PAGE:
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Study Notes

Supreme Court appointments process

AQA, Edexcel, OCR, IB

Last updated 22 Mar 2021

The appointments process to the Supreme Court can roughly be broken down into four stages. All appointments to the Supreme Court will go through this process and the process itself can take many months to complete.

1) A Vacancy Occurs

Firstly a vacancy on the Supreme Court must occur. This can come about through the death of a sitting justice, retirement or impeachment. Remember that justices hold their offices for life in good behaviour

2) The Search Begins

After a vacancy has been identified, the President will typically instruct the Executive Office to begin the search for a new justice. Typically the President will seek advise from the Executive Office, from Congress (especially the Senate Judiciary Committee), and professional bodies such as the American Bar Association. Nominees for appointments can come a range of places including lower federal courts, the executive branch, the legislative branch and academia such as Professors of Law at major US Universities.

3) FBI Background Checks and ABA Approval

Once a nominee has been identified, the FBI will undertake background checks on the individual to make sure that they are clean of any indiscretions. In addition to this the nominee will have an interview with the President themselves. Finally at this stage the American Bar Association will give the nominee an informal rating.

4) Senate Hearings and Confirmation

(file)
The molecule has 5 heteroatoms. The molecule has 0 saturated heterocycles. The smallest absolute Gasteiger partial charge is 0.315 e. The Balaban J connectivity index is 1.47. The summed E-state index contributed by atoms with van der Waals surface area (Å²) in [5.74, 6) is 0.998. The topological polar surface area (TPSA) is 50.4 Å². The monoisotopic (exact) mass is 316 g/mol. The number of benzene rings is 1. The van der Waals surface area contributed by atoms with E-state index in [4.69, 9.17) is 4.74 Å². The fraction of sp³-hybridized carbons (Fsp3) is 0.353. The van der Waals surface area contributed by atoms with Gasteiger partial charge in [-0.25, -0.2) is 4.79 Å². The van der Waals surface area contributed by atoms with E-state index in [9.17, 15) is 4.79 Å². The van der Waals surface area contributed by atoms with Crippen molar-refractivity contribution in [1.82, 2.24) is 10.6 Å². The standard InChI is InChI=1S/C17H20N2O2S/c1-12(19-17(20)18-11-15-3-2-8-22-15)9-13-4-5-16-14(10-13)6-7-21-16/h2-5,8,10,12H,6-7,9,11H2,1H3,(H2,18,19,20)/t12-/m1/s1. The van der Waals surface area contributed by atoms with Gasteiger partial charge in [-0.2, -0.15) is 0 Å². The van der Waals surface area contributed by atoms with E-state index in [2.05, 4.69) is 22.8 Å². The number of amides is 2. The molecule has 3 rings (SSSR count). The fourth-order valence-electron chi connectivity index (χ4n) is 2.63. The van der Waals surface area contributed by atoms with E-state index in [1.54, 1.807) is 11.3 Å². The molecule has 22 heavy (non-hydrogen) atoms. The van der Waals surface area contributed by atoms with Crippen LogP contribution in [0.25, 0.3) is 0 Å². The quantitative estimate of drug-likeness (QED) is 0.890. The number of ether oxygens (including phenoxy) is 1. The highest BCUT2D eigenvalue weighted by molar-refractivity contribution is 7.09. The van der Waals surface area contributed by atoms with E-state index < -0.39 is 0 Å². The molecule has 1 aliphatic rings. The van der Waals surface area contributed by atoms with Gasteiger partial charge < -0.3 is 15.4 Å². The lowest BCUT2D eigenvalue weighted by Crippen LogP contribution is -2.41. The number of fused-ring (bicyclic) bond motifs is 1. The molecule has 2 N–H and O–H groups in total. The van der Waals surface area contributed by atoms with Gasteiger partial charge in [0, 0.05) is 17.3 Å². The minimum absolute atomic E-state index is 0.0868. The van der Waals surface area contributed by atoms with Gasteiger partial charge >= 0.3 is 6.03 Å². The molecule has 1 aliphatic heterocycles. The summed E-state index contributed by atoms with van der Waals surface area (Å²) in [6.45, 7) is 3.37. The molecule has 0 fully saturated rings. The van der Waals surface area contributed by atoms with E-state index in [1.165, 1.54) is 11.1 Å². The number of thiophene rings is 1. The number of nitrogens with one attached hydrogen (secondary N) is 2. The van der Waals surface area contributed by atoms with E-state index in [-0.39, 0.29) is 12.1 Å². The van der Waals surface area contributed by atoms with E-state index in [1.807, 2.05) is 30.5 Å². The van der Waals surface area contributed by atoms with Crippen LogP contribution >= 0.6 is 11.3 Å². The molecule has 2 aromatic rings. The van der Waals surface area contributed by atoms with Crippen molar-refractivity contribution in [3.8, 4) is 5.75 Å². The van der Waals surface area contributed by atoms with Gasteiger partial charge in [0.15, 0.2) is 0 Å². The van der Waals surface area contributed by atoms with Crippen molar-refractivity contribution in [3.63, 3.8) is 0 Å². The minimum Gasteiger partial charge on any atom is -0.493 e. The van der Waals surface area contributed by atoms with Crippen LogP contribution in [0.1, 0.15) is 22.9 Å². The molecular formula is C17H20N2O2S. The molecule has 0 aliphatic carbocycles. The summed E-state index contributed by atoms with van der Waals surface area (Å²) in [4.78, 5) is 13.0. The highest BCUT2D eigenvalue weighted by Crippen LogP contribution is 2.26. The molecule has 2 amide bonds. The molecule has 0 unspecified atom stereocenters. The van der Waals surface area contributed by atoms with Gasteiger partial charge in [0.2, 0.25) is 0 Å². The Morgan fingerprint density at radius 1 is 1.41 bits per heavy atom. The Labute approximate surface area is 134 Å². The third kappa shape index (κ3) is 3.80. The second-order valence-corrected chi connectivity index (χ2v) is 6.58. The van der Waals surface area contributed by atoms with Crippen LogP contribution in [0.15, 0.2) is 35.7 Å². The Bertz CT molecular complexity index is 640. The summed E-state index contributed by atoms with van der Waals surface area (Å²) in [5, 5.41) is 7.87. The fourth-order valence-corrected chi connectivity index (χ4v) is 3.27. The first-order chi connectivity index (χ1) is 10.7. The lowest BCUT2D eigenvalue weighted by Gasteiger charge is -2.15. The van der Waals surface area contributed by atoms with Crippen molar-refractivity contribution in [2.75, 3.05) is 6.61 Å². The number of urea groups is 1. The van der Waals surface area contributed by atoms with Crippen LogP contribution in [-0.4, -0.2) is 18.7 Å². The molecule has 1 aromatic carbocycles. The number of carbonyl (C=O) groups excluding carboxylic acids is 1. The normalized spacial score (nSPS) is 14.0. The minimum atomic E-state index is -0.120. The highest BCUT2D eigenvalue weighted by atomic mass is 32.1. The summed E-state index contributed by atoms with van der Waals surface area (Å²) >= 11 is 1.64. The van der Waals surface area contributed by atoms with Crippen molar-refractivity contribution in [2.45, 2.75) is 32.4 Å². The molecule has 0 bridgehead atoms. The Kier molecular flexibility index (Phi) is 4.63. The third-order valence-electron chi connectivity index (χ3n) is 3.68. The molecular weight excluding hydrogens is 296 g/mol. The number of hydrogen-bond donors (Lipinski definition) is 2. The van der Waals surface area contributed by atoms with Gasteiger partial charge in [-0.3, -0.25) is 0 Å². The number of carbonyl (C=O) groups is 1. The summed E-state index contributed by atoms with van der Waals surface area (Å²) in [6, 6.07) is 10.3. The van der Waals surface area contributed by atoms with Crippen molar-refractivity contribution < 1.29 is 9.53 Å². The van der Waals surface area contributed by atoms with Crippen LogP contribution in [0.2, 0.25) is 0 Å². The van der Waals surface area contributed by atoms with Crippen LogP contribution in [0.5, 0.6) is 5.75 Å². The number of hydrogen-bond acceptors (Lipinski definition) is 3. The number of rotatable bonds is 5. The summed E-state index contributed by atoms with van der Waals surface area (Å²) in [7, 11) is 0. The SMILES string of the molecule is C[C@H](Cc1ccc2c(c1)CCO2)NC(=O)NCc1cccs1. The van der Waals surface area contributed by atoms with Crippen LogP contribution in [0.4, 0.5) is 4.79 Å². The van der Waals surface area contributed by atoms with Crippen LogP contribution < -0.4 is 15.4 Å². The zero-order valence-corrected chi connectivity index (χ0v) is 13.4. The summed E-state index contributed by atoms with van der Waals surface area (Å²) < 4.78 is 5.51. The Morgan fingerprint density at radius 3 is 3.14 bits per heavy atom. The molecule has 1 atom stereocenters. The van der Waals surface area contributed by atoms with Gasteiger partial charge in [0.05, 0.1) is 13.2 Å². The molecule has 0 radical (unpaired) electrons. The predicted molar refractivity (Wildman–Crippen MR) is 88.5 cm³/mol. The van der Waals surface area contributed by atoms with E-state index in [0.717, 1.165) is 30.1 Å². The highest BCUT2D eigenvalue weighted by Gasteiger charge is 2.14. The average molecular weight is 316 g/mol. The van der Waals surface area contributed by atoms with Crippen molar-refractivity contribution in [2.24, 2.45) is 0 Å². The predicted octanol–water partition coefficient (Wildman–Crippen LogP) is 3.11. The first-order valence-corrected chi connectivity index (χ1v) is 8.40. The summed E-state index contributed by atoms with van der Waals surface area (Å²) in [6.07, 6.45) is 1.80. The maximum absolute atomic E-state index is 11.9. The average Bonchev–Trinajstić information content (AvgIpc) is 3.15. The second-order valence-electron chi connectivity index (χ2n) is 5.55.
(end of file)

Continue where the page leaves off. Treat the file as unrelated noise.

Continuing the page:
Once all the above has been completed the Senate Judiciary Committee will hold confirmation hearings. This will involve the candidate, people who have worked with them, friends and enemies. All will give evidence to the committee about the suitability of the nominee for the Supreme Court. If a hearing goes badly, the nominee may decide to withdraw from the process. At the end of the hearings a vote will be taken of the committee. The process then moves to a vote on the Senate floor which requires a simple majority. If a nominee lost the committee vote, is it likely that they would lose the Senate floor vote too.

The process of appointing a Supreme Court Justice is long and arduous, but it has been designed that way to ensure the best justices are appointed to the court in the first place.

Notable Appointments:

Earl Warren – Chief Justice Warren was appointed by Eisenhower, and despite his initial conservative credentials turned out to be quite a liberal on the bench. Eisenhower remarked that it was the ‘biggest god dam mistake of his life’

Robert Bork – Ronald Reagan nominated the controversial conservative justice Robert Bork. The failed nomination was subject to a negative ad campaign which resulted in him losing the floor vote in the Senate. The advert can be seen below

Robert Bork Negative Ad

David Souter – Souter was appointed by Republican George H W Bush, and surprisingly turned out to be one of the most liberal members of the Supreme Court.

Presidents will seek to leave a legacy through the appointment of Supreme Court Justices. They will look to appoint justices who are in line with their ideological persuasion. The reason for this is that the Supreme Court will outlive the presidency, therefore the Court can act as an echo chamber for the future.

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